Wall Street tends to move as a herd and the latest movement has focused investor attention on the tangible common equity (TCE) ratio. This ratio is calculated as total tangible common equity divided by total tangible assets, but some adjustments must fist be made to the numbers. Goodwill and any other intangibles must be subtracted from the numerator and denominator of the formula. Some banks also subtract other comprehensive income (OCI) from equity. The higher ratio a bank has, the less leverage that it carries. (If you're still unsure about what all this could mean for the average investor, you might want to check out Digging Into Book Value first.)

This ratio is one of many measures used to determine the financial stability of a bank. Lately it has taken a higher importance among investors trying to separate the winners from losers in the banking sector.

Tangible Common Equity Plays
Brookline Bancorp
(Nasdaq:BRKL) is a small savings and loan that operates out of Massachusetts. It ended the year with a TCE ratio of 17.39%. This has deteriorated slightly over the last year, and was at 19.83% at the end of 2007.

United Financial Bancorp (Nasdaq:UBNK) also operates out of Massachusetts. The bank reported its equity as a percentage of assets ratio of 18.03% at the end of 2008. United didn't call this a "tangible" ratio, but an examination of its balance sheet indicates the presence of very few intangibles.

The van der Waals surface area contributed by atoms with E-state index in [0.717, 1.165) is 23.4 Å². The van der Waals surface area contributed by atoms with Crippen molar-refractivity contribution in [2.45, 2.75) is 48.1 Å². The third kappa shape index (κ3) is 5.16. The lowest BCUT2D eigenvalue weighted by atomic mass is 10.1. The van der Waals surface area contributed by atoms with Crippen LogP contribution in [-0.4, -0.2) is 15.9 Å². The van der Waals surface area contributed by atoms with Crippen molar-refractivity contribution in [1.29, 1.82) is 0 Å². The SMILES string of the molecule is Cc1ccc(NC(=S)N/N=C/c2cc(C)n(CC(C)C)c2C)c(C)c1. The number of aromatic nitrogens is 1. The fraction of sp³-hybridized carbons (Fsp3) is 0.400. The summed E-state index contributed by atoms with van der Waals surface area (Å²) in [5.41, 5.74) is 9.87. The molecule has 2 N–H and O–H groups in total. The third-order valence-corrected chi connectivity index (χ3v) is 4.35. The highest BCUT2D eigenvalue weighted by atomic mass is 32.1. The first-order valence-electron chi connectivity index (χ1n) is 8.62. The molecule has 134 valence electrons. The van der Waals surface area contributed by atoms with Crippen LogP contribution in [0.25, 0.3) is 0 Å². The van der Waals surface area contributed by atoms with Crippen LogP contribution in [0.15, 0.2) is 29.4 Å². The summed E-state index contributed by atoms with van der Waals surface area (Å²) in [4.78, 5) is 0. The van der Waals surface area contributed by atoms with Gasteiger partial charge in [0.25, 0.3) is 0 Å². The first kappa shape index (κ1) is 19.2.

Clean Balance Sheets
Our third bank from Massachusetts is Westfield Financial (NYSE:WFD). Westfield did not disclose its TCE ratio in its latest press release, but its balance sheet is so clean that dividing its assets by equity gives us a ratio of 23.4% for the quarter ending December 31, 2008.

IN PICTURES: Digging Out Of Debt In 8 Steps

Essa Bancorp
(Nasdaq:ESSA) is headquartered in Pennsylvania, and finished 2008 with a TCE close to 19%. It maintained its capital during a bad year for the industry by conducting sound underwriting. At the end of 2008 ESSA's nonperforming assets totaled only $3.9 million, which was a low 0.38% of total assets.

Not That Straight Forward
As a sign that Wall Street's obsession with the TCE ratio may be misplaced, let's look at Astoria Financial (NYSE:AF), which is a lender in New York City, but with a nationwide portfolio of loans. The bank reported a low TCE ratio of 4.57% at the end of 2008 and stated it expects to maintain a ratio between 4.5% and 4.75%.

While some might consider this low ratio the indicator of a weak bank, the company felt strong enough to turn down $375 million in new capital from the government. Also, the bank has one reported quarterly loss during the recession.

Bottom Line
Although the stock market seems to be signaling an end to the financial crisis, the market can be fickle. Investors might be wise to focus on owning banks with a high tangible equity to tangible asset ratio, as this has become the metric of the moment for how to determine a bank's long-term viability. (Learn more in How Do Banks Determine Risk? and Analyzing A Bank's Financial Statements.)

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